Not writing any health business. Whats happening?

Discussion in 'General Insurance Agent Discussions' started by Golddoor, Sep 25, 2006.

  1. Golddoor
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    Golddoor Guru

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    I have been doing B to B for health for the last two months and have allot of people that are interested and want quotes for group or individual and I have produced the quotes and either fax or emailed them, but then the people seem hard to get ahold of again and when I do they are like oh I cant afford it right now anyway, or I haven't had time to look at them, I will call you when I do. Then I never hear from them.

    They also are really interested when I am face to face and then turn into ass holes when I call them back after not hearing from them when I send the quotes.

    I have only wrote 2 apps since I started and those two cancelled when one of them got rated at standard because she was five pounds to heavy for her height. My plan that I got her approved under was still a 100.00 less than her current plan, yet she stll canceled the app. I think she took offense to it when I told her they rated her up because of her build. When I said that she just hung up on me and when I tried to call her back she wouldnt answer or would just hang up again. :x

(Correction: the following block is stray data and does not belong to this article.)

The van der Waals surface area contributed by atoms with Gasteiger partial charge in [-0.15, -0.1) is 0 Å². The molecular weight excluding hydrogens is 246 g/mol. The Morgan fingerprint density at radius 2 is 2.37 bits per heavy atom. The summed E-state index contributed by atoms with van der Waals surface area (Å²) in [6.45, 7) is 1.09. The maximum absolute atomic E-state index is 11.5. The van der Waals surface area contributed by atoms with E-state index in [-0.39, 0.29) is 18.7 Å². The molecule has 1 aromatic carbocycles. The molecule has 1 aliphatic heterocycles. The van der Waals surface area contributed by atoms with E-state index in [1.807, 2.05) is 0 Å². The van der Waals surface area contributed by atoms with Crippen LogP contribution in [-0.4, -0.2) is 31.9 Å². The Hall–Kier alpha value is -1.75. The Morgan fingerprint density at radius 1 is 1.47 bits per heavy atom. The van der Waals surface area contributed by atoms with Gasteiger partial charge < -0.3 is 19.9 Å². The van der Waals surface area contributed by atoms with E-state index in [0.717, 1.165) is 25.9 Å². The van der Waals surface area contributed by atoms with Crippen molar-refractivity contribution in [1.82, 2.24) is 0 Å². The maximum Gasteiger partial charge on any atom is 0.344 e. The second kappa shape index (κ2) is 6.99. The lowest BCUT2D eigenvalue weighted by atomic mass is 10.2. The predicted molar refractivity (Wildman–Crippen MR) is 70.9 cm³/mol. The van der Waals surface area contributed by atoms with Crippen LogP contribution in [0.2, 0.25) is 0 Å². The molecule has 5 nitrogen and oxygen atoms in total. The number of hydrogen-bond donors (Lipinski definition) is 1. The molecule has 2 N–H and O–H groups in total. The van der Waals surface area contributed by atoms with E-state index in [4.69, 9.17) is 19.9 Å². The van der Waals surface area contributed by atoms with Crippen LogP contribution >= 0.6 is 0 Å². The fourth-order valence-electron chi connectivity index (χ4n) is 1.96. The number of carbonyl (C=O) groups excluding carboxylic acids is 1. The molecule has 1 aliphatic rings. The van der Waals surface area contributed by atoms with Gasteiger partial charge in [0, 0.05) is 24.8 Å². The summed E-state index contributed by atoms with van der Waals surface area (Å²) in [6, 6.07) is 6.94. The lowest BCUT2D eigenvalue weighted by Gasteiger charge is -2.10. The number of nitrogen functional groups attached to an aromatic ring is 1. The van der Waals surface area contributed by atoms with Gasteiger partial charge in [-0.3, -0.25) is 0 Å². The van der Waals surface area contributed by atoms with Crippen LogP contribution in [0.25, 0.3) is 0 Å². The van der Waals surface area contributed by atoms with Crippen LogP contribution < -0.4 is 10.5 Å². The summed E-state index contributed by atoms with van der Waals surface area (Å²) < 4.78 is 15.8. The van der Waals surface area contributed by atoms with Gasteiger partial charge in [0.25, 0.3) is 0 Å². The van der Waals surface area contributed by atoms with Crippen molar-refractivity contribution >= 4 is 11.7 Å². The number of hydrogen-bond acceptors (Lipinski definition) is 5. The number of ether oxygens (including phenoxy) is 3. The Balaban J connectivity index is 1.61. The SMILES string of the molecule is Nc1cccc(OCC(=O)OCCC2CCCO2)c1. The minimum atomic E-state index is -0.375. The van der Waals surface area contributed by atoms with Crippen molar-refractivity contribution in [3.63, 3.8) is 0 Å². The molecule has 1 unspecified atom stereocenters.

What am I doing wrong here? Any suggestions?
     
  2. Crabcake Johnny
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    I always quote people standard - always. If I think they're preferred I'll submit them with preferred rates and if they get it then it's a happy call. If not I never have to change the quote.

    B to B for two months and only two deals? You'll have to give me a lot more information and possibly log a week for me.

    How many businesses are you hitting? How many leads are you generating?

    It's also possible that you're not a phone guy. If not just set appointments with everyone.

    Here's the B to B math for me - it's almost down to a science:

    5% interested in getting a quote which is 20 businesses to get one quote. 25% closing ratio. So there's the math - I need 4 leads to get one deal which means 80 businesses.

    The rest depends on the area. I'm lucky in the Baltimore area since I can hit congested business areas and easily hit 30 places in an hour. That's just under 3 hours of B to B to get one deal - and a deal a day is where you want to be.
     
  3. MIBizInsurance
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    Aye, need more info.